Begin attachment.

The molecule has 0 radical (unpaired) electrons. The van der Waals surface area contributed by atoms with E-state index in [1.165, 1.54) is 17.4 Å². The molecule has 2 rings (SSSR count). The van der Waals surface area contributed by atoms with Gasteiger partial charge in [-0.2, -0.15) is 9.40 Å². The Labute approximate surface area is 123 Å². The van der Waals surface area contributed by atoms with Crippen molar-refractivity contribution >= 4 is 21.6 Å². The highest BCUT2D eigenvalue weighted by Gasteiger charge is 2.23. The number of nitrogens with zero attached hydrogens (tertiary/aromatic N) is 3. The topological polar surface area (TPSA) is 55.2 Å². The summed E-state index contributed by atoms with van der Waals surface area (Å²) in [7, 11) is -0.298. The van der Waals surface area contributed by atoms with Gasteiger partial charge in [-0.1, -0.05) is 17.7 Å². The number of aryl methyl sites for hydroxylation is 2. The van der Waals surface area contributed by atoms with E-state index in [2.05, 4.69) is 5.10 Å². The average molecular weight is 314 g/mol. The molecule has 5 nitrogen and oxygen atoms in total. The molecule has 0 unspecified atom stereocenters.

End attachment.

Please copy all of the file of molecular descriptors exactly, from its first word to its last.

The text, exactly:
The molecule has 0 radical (unpaired) electrons. The van der Waals surface area contributed by atoms with E-state index in [1.165, 1.54) is 17.4 Å². The molecule has 2 rings (SSSR count). The van der Waals surface area contributed by atoms with Gasteiger partial charge in [-0.2, -0.15) is 9.40 Å². The Labute approximate surface area is 123 Å². The van der Waals surface area contributed by atoms with Crippen molar-refractivity contribution >= 4 is 21.6 Å². The highest BCUT2D eigenvalue weighted by Gasteiger charge is 2.23. The number of nitrogens with zero attached hydrogens (tertiary/aromatic N) is 3. The topological polar surface area (TPSA) is 55.2 Å². The summed E-state index contributed by atoms with van der Waals surface area (Å²) in [7, 11) is -0.298. The van der Waals surface area contributed by atoms with Gasteiger partial charge in [-0.1, -0.05) is 17.7 Å². The number of aryl methyl sites for hydroxylation is 2. The van der Waals surface area contributed by atoms with E-state index in [2.05, 4.69) is 5.10 Å². The average molecular weight is 314 g/mol. The molecule has 5 nitrogen and oxygen atoms in total. The molecule has 0 unspecified atom stereocenters.